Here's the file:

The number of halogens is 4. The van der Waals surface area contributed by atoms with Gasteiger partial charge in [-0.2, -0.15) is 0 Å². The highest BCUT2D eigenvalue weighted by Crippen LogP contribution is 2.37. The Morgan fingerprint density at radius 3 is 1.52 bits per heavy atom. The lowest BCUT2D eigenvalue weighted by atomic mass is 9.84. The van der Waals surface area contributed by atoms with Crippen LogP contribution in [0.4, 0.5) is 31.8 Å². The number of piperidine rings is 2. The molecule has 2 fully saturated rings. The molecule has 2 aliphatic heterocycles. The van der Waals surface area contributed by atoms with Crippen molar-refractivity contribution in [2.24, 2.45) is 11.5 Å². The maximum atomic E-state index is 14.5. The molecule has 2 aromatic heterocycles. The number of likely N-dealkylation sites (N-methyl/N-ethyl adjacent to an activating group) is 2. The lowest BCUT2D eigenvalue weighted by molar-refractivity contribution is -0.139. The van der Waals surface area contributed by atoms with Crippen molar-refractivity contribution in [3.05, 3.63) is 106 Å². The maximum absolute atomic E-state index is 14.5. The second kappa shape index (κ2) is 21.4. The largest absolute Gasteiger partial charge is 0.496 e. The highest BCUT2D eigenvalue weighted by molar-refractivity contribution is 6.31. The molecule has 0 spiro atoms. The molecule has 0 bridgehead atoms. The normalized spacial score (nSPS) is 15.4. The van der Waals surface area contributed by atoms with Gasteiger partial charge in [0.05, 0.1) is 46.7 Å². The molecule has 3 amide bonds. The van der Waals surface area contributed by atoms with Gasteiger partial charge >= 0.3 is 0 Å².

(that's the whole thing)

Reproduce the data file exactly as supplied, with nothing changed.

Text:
The number of halogens is 4. The van der Waals surface area contributed by atoms with Gasteiger partial charge in [-0.2, -0.15) is 0 Å². The highest BCUT2D eigenvalue weighted by Crippen LogP contribution is 2.37. The Morgan fingerprint density at radius 3 is 1.52 bits per heavy atom. The lowest BCUT2D eigenvalue weighted by atomic mass is 9.84. The van der Waals surface area contributed by atoms with Crippen LogP contribution in [0.4, 0.5) is 31.8 Å². The number of piperidine rings is 2. The molecule has 2 fully saturated rings. The molecule has 2 aliphatic heterocycles. The van der Waals surface area contributed by atoms with Crippen molar-refractivity contribution in [2.24, 2.45) is 11.5 Å². The maximum atomic E-state index is 14.5. The molecule has 2 aromatic heterocycles. The number of likely N-dealkylation sites (N-methyl/N-ethyl adjacent to an activating group) is 2. The lowest BCUT2D eigenvalue weighted by molar-refractivity contribution is -0.139. The van der Waals surface area contributed by atoms with Crippen molar-refractivity contribution in [3.05, 3.63) is 106 Å². The maximum absolute atomic E-state index is 14.5. The second kappa shape index (κ2) is 21.4. The largest absolute Gasteiger partial charge is 0.496 e. The highest BCUT2D eigenvalue weighted by molar-refractivity contribution is 6.31. The molecule has 0 spiro atoms. The molecule has 0 bridgehead atoms. The normalized spacial score (nSPS) is 15.4. The van der Waals surface area contributed by atoms with Gasteiger partial charge in [0.05, 0.1) is 46.7 Å². The molecule has 3 amide bonds. The van der Waals surface area contributed by atoms with Gasteiger partial charge >= 0.3 is 0 Å².